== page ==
As someone who lives in the Bay Area, do you pay much attention to the music that’s coming out of there these days? Specifically I mean the garage rock stuff like Ty Segall, Mikal Cronin, Thee Oh Sees and all that.
The stuff just hasn’t come across for me. I’ve listened to all of that. The people I’ve been most enthusiastic about over the past few years have been the Fiery Furnaces and Matthew and Eleanor Friedberger. I think their stuff is so alive and so unpredictable and different from what everybody else is doing. I’ll always go to their shows.
It seems like they had a big media moment a few years ago, but I don’t see as much hype storm around them anymore. Do you think that’s because of a broken media system or what?
I think it’s because they’re not part of that system. I think Matthew put out something like eight or nine albums last year, actual albums, not just website stuff. And Eleanor has a second solo album coming out this summer. She’s been touring the last year or so with a little band of her own with the most extraordinary guitar player who looks about 16. He has the fastest hands I’ve ever seen. She has a song, “When I Knew I Was Wrong,” that is the kind of record that if it’s not a hit, then hits don’t really exist anymore. It reminds me a lot of Buddy Holly. It’s not a Buddy Holly song, it’s her song. So you’re right. But I don’t think they’ve ever been a major media presence, not that I’ve noticed.
I guess I noticed a lot of attention around the time they released Blueberry Boat, but maybe that’s just because I grew up reading Pitchfork.
Well, maybe. I just think they’re wonderful, and lovely people too.
Anybody you’re particularly fond of doing rock journalism or cultural criticism today?
Well, I like Robert Loss, who writes for PopMatters and who’s in Columbus. I like his stuff. The fact is, I don’t read a lot of what other people are writing, whether on websites or in publications. Right now I’m working on a book and I’m just sort of insular and trying not to waste time on reading anything that isn’t either totally relaxing or totally immersing in what I’m writing about. So I don’t know the answer to that. I would guess that there’s probably remarkable work being done that I don’t know about. Every year Da Capo puts out — although now I think it’s Duke that’s going to be doing it — a best music writing of the previous year. And they collect all kinds of stuff. And usually when I open those books and I start reading, I find stuff that is just so interesting and thrilling and sometimes with a radically different approach that is taken by anybody else. And I feel very happily ignorant that this great stuff is going on and very happy that it’s collected somewhere that I can read it. Jason Gross puts out an internet magazine called Perfect Sound Forever, and every year he puts together a huge list of the best or most interesting or most unusual music writing, much more complete than the book’s, and I read a lot of that too. So all kinds of people. There’s a writer in LA who goes by the name of Commie Girl, and she’s just one of the funniest music writers ever. And completely satirical, completely snide and vicious, and never writes about anything without the sense of how we live and what we do and what we think about and what we don’t think about. That’s all present in her work. And I’m sure there’s lots of people doing stuff that I just don’t know about.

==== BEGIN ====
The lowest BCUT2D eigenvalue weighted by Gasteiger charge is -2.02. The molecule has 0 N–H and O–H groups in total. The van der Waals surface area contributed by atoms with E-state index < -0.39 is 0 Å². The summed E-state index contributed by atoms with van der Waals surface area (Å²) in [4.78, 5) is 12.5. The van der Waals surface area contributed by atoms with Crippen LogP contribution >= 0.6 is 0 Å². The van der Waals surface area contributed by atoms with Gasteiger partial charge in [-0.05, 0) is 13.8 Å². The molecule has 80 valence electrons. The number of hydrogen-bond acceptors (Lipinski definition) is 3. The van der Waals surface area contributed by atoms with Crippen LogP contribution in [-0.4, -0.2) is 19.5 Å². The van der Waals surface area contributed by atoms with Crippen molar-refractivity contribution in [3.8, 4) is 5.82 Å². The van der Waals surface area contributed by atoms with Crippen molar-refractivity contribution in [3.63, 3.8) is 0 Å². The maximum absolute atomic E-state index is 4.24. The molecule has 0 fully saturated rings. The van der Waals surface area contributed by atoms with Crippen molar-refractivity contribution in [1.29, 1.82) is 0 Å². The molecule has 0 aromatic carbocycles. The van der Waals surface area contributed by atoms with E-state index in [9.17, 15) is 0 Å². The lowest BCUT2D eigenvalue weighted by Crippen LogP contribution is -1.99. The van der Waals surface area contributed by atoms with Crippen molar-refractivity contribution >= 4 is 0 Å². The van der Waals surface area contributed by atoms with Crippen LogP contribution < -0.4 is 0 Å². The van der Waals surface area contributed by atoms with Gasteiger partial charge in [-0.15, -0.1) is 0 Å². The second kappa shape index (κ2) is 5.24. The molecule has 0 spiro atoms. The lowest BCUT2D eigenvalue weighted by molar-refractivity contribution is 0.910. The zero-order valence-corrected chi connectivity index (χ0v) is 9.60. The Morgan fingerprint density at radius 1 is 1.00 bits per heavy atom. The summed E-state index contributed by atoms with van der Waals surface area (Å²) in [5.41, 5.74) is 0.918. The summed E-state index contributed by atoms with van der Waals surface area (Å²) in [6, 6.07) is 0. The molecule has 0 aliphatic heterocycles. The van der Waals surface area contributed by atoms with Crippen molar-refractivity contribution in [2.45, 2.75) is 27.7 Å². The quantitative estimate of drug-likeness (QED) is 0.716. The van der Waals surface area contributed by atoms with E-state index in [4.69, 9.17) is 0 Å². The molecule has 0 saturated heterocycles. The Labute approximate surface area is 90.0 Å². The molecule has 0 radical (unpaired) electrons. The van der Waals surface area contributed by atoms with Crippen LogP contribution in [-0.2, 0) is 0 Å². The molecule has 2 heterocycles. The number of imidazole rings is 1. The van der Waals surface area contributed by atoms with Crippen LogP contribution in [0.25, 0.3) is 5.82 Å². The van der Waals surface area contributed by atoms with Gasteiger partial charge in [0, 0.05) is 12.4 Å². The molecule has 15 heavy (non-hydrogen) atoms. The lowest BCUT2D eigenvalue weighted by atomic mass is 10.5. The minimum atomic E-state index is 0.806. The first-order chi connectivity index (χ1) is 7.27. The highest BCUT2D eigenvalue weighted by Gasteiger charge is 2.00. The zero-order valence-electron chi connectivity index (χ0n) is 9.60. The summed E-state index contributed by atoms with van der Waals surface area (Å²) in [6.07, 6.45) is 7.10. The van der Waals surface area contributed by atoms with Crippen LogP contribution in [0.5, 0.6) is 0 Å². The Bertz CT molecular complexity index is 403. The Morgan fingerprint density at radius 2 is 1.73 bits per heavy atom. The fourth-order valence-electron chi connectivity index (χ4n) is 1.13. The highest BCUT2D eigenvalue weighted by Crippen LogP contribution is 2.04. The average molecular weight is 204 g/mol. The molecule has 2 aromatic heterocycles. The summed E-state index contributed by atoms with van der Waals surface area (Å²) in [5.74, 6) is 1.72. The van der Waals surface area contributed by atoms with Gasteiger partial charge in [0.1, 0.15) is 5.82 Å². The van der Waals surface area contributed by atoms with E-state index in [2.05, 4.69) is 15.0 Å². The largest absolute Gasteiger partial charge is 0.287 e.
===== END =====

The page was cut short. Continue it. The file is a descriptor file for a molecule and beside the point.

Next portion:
Do you think it’s possible to write well about music without putting it in that broader cultural context of how we live and all that?
Well, I hope so. My writing has certainly changed over the years. It’s become much more about music and much more about songs and trying to get at how a song works or doesn’t, how it says what it says, less than analyzing or making sense of what it says. I’m really more interested in how does a performer or just a song develop a language that’s different, and how do we learn that language? How do we respond to it? And that’s really what I’ve been writing about in my last few books. Last year I had a book about The Doors, and the year before that a book about Van Morrison, and these were just books about listening to these people. They weren’t comprehensive career surveys. They certainly weren’t biographies or anything like that. And to the degree that they contextualized the music, I tried to do it with a very light hand, to say sort of two things at once. On the one hand, no art of whatever kind comes out of nowhere, even though it might feel like it does. And sometimes it’s really important to get at why and how it feels like it comes out of nowhere, and sometimes it’s interesting to look at the world in which it comes from, not because it’s some sort of reflection of that world, but because it’s a version of it, a translation of it. Art translates what is going on in the world at a given moment, but it translates it into a language of its own, a new language that we either have to learn, or often times we say, “Oh my god, I totally get that.” When rock and roll appeared in 1954, ’55, you had all these teenagers all over the country. They had never listened to blues, never listened to country, never listened to bluegrass. They had never been exposed to anything like that, and then suddenly, boom! You have all this strange, noisy, radical music playing, and instead of saying, “What is this weird music?” people said, “Yeah, that sounds great.” Sometimes that happens, and I’ve become much more interested in that and looking at things that way rather than saying in this song, this album, this career we can see an allegory of our whole national drama. I’ve written that way, but it’s not how I’m writing now.
One more thing: Can you talk about the book you’re working on, or is it still a secret?
It’s not a secret, but I don’t feel ready to talk about it. It’s still up in the air to some degree, even though I’m almost finished.